Maple Lawn is a nineteenth-century Victorian house and grounds originally owned by one of Marin County’s leading families. The residence has hosted social and civic soirées for more than a century. In addition to the mansion house, the grounds provide an historic carriage house, outbuildings, workers cottages, a swimming pool, a picnic area, and the beautiful outdoor Magnolia Terrace.
Louise and her two brothers, Seth and John, frolicked in the 10+ acres, enjoying the large home and riding ponies around San Rafael.
Louise Boyd inherited the property at a young age. She spent much of the family fortune on Arctic expeditions, socializing, and her many philanthropic causes. She later came home to San Rafael and became involved in social and civic activities. She kept Maple Lawn until she could no longer maintain the property. She sold the estate to the San Rafael Elks Lodge in 1964.
Louise Boyd was considered one of Marin's elite socialites right up until the late 1950s. She entertained and hosted many concerts during her time at Maple Lawn. Since then, the Elks have continued to sponsor a series of concerts benefiting local charities. Magnolia Terrace is a perfect place to picnic, listen to some tunes, and hear samples of talented musicians from the Bay Area.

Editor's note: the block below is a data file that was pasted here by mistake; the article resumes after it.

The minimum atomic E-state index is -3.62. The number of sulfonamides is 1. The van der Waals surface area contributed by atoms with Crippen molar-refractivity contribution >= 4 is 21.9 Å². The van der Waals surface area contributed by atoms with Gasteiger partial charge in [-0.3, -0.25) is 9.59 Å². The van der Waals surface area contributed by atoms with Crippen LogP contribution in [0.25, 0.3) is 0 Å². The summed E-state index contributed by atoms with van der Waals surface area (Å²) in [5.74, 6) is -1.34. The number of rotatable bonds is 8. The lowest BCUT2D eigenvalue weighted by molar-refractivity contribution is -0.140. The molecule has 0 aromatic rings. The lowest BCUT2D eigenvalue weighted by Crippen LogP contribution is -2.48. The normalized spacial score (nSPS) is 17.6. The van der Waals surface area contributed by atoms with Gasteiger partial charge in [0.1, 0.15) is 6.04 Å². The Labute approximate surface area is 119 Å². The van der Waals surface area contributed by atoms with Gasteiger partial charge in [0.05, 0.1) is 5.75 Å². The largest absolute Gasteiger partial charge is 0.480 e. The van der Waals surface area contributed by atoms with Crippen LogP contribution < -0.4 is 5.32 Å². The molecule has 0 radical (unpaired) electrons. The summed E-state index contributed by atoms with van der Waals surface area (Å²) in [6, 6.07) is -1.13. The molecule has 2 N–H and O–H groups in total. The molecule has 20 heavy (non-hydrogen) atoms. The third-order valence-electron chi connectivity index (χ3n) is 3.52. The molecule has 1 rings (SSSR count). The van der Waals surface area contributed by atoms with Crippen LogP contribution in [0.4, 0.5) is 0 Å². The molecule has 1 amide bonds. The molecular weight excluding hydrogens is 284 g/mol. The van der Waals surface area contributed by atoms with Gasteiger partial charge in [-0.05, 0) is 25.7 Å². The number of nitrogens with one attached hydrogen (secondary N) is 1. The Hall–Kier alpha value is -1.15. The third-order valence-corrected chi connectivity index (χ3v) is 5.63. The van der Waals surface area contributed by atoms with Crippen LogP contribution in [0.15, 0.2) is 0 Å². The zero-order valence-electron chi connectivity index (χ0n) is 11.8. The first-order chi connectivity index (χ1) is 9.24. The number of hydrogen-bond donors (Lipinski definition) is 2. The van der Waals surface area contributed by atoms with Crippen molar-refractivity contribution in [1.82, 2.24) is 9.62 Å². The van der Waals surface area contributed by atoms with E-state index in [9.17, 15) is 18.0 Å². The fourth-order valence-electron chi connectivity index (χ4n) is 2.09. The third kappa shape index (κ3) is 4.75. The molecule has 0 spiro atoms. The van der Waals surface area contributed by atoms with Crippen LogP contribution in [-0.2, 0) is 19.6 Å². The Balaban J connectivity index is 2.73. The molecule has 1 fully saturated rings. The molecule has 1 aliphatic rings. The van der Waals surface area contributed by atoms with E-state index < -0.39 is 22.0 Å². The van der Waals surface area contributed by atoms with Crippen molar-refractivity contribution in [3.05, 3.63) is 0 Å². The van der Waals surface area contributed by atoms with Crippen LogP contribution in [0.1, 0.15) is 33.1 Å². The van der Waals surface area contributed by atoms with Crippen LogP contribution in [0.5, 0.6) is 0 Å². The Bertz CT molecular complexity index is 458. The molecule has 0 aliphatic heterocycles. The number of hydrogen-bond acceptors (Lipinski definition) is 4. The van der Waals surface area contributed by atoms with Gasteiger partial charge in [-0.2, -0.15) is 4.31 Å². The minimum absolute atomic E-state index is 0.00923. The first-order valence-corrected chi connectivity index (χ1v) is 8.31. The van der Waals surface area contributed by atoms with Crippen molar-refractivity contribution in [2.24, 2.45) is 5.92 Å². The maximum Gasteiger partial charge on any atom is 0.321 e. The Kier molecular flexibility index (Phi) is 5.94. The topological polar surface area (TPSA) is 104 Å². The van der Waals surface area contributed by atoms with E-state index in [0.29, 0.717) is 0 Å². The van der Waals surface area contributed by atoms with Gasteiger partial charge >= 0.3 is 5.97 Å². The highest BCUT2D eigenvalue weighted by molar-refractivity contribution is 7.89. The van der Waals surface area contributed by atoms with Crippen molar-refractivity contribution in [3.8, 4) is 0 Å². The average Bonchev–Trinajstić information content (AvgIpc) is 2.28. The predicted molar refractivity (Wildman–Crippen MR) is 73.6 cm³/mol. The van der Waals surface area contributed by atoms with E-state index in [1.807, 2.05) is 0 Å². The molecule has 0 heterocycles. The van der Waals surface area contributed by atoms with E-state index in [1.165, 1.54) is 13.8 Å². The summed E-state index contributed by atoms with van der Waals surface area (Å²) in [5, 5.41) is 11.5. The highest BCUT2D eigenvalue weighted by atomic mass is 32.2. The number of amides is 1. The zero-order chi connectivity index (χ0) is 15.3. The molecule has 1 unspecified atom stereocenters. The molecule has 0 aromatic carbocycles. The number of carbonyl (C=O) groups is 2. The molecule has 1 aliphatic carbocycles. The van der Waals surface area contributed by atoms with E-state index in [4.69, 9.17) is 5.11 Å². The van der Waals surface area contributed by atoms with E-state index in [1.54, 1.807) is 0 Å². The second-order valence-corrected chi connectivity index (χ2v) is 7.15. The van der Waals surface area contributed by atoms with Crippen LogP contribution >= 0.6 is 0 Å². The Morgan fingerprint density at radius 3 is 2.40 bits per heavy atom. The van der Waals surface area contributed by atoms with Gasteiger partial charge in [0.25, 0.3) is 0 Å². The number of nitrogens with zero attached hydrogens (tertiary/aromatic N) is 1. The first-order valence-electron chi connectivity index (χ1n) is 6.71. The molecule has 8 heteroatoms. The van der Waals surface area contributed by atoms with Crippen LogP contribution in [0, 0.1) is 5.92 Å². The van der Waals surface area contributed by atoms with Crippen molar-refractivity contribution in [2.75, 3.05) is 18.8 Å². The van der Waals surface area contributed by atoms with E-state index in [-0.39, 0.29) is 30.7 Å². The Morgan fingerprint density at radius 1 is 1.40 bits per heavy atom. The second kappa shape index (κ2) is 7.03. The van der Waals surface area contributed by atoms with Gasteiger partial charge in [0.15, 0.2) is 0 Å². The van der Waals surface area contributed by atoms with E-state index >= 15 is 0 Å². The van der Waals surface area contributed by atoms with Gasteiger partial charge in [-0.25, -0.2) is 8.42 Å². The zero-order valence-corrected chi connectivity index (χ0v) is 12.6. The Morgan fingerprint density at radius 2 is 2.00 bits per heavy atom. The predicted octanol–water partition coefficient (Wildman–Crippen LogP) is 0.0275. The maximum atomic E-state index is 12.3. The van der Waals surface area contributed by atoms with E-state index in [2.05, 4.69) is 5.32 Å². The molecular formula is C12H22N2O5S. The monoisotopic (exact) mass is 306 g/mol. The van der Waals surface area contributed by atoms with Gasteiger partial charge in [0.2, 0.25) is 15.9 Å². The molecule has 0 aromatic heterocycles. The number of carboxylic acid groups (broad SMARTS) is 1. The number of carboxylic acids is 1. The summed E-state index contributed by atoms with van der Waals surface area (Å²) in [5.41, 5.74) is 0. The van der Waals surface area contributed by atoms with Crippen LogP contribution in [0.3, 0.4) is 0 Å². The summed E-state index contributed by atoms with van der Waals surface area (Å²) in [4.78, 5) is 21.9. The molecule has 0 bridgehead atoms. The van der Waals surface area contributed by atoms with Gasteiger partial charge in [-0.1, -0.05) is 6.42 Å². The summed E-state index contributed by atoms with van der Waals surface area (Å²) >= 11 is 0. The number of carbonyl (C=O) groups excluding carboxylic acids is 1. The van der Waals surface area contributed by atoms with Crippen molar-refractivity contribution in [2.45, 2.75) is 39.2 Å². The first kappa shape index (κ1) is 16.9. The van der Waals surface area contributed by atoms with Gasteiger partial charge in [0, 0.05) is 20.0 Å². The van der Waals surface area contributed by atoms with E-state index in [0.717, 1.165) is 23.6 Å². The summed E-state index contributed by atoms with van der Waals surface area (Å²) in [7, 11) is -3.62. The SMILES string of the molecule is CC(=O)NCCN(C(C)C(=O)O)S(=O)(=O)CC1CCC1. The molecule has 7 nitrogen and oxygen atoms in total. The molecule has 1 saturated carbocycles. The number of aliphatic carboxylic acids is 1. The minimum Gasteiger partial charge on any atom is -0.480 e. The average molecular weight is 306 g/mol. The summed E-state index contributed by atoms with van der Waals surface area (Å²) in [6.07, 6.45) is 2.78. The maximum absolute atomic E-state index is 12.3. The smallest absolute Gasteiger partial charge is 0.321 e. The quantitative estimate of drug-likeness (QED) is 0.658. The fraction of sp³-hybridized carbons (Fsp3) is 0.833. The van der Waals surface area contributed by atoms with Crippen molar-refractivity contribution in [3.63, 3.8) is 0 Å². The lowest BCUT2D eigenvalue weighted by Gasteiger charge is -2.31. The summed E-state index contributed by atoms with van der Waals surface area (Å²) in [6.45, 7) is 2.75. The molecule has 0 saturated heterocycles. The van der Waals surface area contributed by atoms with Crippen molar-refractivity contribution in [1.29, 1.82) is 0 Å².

This original gardener's shed was built in the late 1800's. During Louise's childhood her parents employed 3 full time gardeners to maintain the 10+ acres of property.
An 1860's Carriage House is still in use by groups and small gatherings.
Also on the ground is a swimming pool. Built by Louise Boyd for the hot summer months in San Rafael, the location on the hillside provides unobstructed views of Mt Tam. The outdoor, year round heated pool is just one of the benefits Elk members enjoy at the Lodge. The water is supplied by an on-site spring and well, just one of many sustainable aspects of the property.
Maple Lawn Estate is set among 11 acres of hillside and redwood trees. The much-loved luxurious mansion built by Louise Arner Boyd’s uncle and grandfather was later renovated by Louise herself. Louise Boyd lived here until the early 1960s when she sold it to the Elks and while many things have changed here, the bones of the building and many key elements remain the same. It is privately owned but it is well worth asking an Elk member who would consent to showing you around the place.